An unforgettable trip from Earth to the edge of known space and back, the American Museum of Natural History’s The Known Universe has hit 10 million views on YouTube. Viewers from Australia to India to Alaska have tuned in to watch the video, which uses the Digital Universe Atlas, a scientifically accurate four-dimensional map of the cosmos maintained by Museum astrophysicists, to show the vastness of the universe. The Known Universe was created by the Museum in late 2009 as part of an exhibit for the Rubin Museum of Art in New York.
When a stray Rufous Hummingbird from the West came to the Museum in early December, no one thought she’d stay through snow, wind, and below-freezing nights—let alone until spring.
Still in the bushes on the equinox, this “vagrant,” the official term for migrators outside their range, is the first stray hummingbird in recent memory to overwinter in New York. En route to her wintering grounds in Mexico, she likely miscalculated the angle of her flight path south, landing her in the Museum’s shrubs outside the 81st Street entrance.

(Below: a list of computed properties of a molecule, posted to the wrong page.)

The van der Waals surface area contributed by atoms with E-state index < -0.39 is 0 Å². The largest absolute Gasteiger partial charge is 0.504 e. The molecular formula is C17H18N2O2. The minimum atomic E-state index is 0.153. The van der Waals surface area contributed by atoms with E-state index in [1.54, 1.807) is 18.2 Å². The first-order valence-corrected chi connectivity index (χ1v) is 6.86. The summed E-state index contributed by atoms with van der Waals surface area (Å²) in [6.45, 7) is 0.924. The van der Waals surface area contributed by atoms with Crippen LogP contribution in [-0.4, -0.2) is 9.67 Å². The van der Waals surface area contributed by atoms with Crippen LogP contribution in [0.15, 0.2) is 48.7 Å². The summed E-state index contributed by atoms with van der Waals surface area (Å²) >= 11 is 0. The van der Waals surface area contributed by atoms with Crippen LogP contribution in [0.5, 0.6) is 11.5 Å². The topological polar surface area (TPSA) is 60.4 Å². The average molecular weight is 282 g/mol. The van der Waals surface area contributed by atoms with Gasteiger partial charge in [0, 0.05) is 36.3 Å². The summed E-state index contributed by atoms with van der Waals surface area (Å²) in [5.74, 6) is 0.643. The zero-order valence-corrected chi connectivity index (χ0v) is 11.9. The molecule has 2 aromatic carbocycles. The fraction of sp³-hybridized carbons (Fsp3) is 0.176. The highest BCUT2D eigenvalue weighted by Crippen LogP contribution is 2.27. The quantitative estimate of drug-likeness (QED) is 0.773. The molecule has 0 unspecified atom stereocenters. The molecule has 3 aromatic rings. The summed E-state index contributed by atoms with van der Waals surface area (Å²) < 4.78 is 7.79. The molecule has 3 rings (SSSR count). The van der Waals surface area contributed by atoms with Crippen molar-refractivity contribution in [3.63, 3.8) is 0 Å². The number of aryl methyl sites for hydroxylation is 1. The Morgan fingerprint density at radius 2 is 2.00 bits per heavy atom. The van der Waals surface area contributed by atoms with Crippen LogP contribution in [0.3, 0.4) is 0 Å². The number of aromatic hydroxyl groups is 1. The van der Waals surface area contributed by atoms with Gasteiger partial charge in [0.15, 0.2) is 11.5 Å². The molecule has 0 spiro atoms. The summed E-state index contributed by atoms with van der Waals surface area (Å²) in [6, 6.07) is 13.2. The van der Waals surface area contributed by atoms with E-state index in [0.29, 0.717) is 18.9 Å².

The Wall Street Journal recently hosted a video segment at the Museum’s Rose Center for Earth and Space. Watch the clip below to hear Department of Astrophysics Chair and Curator Mordecai-Mark Mac Low explain the science behind the Northern Lights and their relation to the Sun.